Down the ages, and throughout humanity one thing has been a constant... we have always been superstitious.
Throwing salt over your shoulder, never walking under a ladder, clinking glasses before you have a drink, touch wood… and so many more.
Broadcaster and entertainer Max Cryer has researched the origins of many common superstitions for a new book Superstitions: And why we have them.
Read an edited snapshot of the conversation:
Wallace Chapman: I don’t see myself as superstitious in the slightest, but when I say ‘touch wood’ I look for wood.
Max Cryer: Well, it dates back to the time when people believed that trees had a spirit living in them. And if they wanted good luck they would go to a tree and tap it soothingly and say ‘We acknowledge the power of the spirit in that tree’. And that’s many centuries ago. But the idea still sticks in peoples’ minds that if you touch wood you’re touching the tree and you’re asking the spirit to help you get what you want. But the difficulty – as you just found a minute ago – is finding some wood.
When I started on this project I assumed that I wasn’t superstitious and I assumed that most people I knew weren’t because, as you said, this is the 21st century. But the curious thing was that so many superst have quietly morphed their way into people’s lives that they still lurk in extraordinary ways.
WC: What is a superstition, Max?
MC: It’s very difficult to define. Let us say that a superstition is an act or event which causes a reaction from another act or event which is in no way related to the original act or event.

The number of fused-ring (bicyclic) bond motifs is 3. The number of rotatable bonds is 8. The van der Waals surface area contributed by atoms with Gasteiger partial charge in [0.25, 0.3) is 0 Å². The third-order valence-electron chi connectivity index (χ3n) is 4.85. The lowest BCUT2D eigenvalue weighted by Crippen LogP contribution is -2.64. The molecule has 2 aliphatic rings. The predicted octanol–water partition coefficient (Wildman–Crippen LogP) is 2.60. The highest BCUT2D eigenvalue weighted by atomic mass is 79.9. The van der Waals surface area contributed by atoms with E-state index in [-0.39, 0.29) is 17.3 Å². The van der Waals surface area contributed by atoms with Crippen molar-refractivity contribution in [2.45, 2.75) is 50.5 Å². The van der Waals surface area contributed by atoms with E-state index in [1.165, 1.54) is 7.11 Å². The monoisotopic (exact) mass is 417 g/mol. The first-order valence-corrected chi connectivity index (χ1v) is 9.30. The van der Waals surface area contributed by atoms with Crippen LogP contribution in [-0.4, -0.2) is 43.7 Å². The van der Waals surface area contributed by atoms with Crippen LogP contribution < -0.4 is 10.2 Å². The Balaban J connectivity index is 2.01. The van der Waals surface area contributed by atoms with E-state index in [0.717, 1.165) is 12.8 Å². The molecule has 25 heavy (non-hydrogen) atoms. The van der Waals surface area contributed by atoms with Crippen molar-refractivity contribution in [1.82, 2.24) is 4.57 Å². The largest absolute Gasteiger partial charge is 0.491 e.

WC: One thing that I’ll never do, Max, and that is I will never walk under a ladder. I don’t know why, but I will walk around it. And it annoys me.
MC: That’s very common, to be faintly nervous about it. The reason is because it’s a triangle. A ladder leaning against a wall forms a triangle, and the Christian religion has widely spread the image of the Holy Trinity. And the Holy Trinity, of course, is three. So somewhere in the back of your mind you have been taught that. When you see something which represents a triangle you don’t want to break it.
WC: No, what’s going through my mind is there might be a workman up there or a nail might drop or a paint can might drop.
MC: Yes, that’s a very rational explanation. It has nothing to do with why you’re frightened. You’re frightened because it’s a superstition. But I have good news for you. If you do walk under a ladder and you suddenly realise that you’ve done it, just keep walking. The spell will be broken when you see a dog. I kid you not… Historically, superstition says that you walk under a ladder keep walking until you see a dog.
WC: I understand that in some hotels there is no Floor 13 – it goes from Floor 12 to 14. Where does unlucky 13 come from, Max?
MC: That’s a big one. Not just some hotels. I think nearly all hotels. That includes restaurants with no 13th table, airlines tend to have row 12A… It dates back to the ancient Norse legend of the 11 gods who met the chief god in Valhalla for a big ceremony. The 12th god Loki wasn’t invited. But he came [making 13 gods at the table] and made an arrow of mistletoe and shot it because he knew that the mistletoe would kill the main god. And it did. So the legend of the 13 grew there, many, many, many thousands of years ago. At a later point, the Christian religion established a vision of Jesus sitting at a party of 13. And that reinforced the original Norwegian legend.